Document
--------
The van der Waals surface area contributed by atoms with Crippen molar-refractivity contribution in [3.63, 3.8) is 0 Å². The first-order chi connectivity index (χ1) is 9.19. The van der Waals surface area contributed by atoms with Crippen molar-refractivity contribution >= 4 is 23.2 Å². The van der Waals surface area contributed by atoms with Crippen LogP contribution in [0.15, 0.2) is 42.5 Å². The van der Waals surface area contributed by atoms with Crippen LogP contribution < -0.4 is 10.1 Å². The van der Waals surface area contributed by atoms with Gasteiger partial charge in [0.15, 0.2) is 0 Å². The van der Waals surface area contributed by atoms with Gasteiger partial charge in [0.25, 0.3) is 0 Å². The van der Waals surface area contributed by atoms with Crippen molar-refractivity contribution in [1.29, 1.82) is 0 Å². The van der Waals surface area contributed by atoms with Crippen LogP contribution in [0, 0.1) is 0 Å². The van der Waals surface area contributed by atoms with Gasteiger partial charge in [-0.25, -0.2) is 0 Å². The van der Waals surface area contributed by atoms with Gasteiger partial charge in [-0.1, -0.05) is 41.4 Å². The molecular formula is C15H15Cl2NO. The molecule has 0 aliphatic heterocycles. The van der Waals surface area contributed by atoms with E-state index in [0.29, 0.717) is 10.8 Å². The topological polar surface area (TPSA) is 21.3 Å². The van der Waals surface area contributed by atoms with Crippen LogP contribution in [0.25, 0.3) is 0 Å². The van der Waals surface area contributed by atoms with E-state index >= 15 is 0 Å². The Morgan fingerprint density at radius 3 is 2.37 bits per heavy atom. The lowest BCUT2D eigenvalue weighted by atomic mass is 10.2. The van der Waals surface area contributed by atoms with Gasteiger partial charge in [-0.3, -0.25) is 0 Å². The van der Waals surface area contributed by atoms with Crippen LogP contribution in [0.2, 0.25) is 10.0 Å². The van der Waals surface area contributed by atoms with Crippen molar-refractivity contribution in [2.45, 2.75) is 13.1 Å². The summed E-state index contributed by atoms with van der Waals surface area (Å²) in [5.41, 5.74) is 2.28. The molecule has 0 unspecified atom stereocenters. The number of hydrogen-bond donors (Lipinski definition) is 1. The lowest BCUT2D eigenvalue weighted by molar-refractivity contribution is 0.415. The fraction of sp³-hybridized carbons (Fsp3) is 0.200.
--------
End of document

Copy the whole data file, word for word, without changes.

The van der Waals surface area contributed by atoms with Crippen molar-refractivity contribution in [3.63, 3.8) is 0 Å². The first-order chi connectivity index (χ1) is 9.19. The van der Waals surface area contributed by atoms with Crippen molar-refractivity contribution >= 4 is 23.2 Å². The van der Waals surface area contributed by atoms with Crippen LogP contribution in [0.15, 0.2) is 42.5 Å². The van der Waals surface area contributed by atoms with Crippen LogP contribution < -0.4 is 10.1 Å². The van der Waals surface area contributed by atoms with Gasteiger partial charge in [0.15, 0.2) is 0 Å². The van der Waals surface area contributed by atoms with Gasteiger partial charge in [0.25, 0.3) is 0 Å². The van der Waals surface area contributed by atoms with Crippen molar-refractivity contribution in [1.29, 1.82) is 0 Å². The van der Waals surface area contributed by atoms with Crippen LogP contribution in [0, 0.1) is 0 Å². The van der Waals surface area contributed by atoms with Gasteiger partial charge in [-0.25, -0.2) is 0 Å². The van der Waals surface area contributed by atoms with Gasteiger partial charge in [-0.1, -0.05) is 41.4 Å². The molecular formula is C15H15Cl2NO. The molecule has 0 aliphatic heterocycles. The van der Waals surface area contributed by atoms with E-state index in [0.29, 0.717) is 10.8 Å². The topological polar surface area (TPSA) is 21.3 Å². The van der Waals surface area contributed by atoms with Crippen LogP contribution in [0.25, 0.3) is 0 Å². The van der Waals surface area contributed by atoms with E-state index >= 15 is 0 Å². The Morgan fingerprint density at radius 3 is 2.37 bits per heavy atom. The lowest BCUT2D eigenvalue weighted by atomic mass is 10.2. The van der Waals surface area contributed by atoms with Gasteiger partial charge in [-0.3, -0.25) is 0 Å². The van der Waals surface area contributed by atoms with Crippen LogP contribution in [0.2, 0.25) is 10.0 Å². The van der Waals surface area contributed by atoms with Crippen molar-refractivity contribution in [2.45, 2.75) is 13.1 Å². The summed E-state index contributed by atoms with van der Waals surface area (Å²) in [5.41, 5.74) is 2.28. The molecule has 0 unspecified atom stereocenters. The number of hydrogen-bond donors (Lipinski definition) is 1. The lowest BCUT2D eigenvalue weighted by molar-refractivity contribution is 0.415. The fraction of sp³-hybridized carbons (Fsp3) is 0.200.